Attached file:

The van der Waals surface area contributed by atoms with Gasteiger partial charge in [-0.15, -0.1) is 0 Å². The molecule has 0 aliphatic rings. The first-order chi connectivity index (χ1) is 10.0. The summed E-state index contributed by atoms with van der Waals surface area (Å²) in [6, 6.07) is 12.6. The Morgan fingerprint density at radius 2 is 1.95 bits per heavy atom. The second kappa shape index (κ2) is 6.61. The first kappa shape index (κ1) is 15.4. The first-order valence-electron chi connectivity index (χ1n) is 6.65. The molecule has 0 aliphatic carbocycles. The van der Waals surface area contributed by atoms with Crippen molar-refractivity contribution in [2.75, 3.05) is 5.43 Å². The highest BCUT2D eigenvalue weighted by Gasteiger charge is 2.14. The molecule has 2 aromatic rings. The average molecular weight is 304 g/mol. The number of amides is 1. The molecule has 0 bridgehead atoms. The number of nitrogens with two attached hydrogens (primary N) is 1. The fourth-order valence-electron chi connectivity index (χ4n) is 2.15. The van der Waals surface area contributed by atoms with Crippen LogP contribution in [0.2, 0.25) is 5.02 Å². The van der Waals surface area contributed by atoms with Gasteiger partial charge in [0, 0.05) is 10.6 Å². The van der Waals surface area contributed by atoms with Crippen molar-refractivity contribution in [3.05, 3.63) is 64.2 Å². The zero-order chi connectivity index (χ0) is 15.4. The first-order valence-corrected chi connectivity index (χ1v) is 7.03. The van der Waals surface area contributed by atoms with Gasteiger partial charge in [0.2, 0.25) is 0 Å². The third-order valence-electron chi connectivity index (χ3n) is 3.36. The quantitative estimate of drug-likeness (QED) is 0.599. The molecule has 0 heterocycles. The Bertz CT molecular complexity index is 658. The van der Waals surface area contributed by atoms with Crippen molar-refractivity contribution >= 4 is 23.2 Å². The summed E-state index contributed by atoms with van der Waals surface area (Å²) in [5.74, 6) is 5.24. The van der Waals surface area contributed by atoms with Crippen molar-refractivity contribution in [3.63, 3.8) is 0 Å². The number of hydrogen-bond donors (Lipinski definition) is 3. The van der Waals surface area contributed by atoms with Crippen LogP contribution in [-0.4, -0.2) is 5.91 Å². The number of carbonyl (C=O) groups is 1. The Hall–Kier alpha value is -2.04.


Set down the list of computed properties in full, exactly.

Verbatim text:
The van der Waals surface area contributed by atoms with Gasteiger partial charge in [-0.15, -0.1) is 0 Å². The molecule has 0 aliphatic rings. The first-order chi connectivity index (χ1) is 10.0. The summed E-state index contributed by atoms with van der Waals surface area (Å²) in [6, 6.07) is 12.6. The Morgan fingerprint density at radius 2 is 1.95 bits per heavy atom. The second kappa shape index (κ2) is 6.61. The first kappa shape index (κ1) is 15.4. The first-order valence-electron chi connectivity index (χ1n) is 6.65. The molecule has 0 aliphatic carbocycles. The van der Waals surface area contributed by atoms with Crippen molar-refractivity contribution in [2.75, 3.05) is 5.43 Å². The highest BCUT2D eigenvalue weighted by Gasteiger charge is 2.14. The molecule has 2 aromatic rings. The average molecular weight is 304 g/mol. The number of amides is 1. The molecule has 0 bridgehead atoms. The number of nitrogens with two attached hydrogens (primary N) is 1. The fourth-order valence-electron chi connectivity index (χ4n) is 2.15. The van der Waals surface area contributed by atoms with Crippen LogP contribution in [0.2, 0.25) is 5.02 Å². The van der Waals surface area contributed by atoms with Gasteiger partial charge in [0, 0.05) is 10.6 Å². The van der Waals surface area contributed by atoms with Crippen molar-refractivity contribution in [3.05, 3.63) is 64.2 Å². The zero-order chi connectivity index (χ0) is 15.4. The first-order valence-corrected chi connectivity index (χ1v) is 7.03. The van der Waals surface area contributed by atoms with Gasteiger partial charge in [0.2, 0.25) is 0 Å². The third-order valence-electron chi connectivity index (χ3n) is 3.36. The quantitative estimate of drug-likeness (QED) is 0.599. The molecule has 0 heterocycles. The Bertz CT molecular complexity index is 658. The van der Waals surface area contributed by atoms with Crippen molar-refractivity contribution >= 4 is 23.2 Å². The summed E-state index contributed by atoms with van der Waals surface area (Å²) in [5.74, 6) is 5.24. The van der Waals surface area contributed by atoms with Crippen molar-refractivity contribution in [3.63, 3.8) is 0 Å². The number of hydrogen-bond donors (Lipinski definition) is 3. The van der Waals surface area contributed by atoms with Crippen LogP contribution in [-0.4, -0.2) is 5.91 Å². The number of carbonyl (C=O) groups is 1. The Hall–Kier alpha value is -2.04.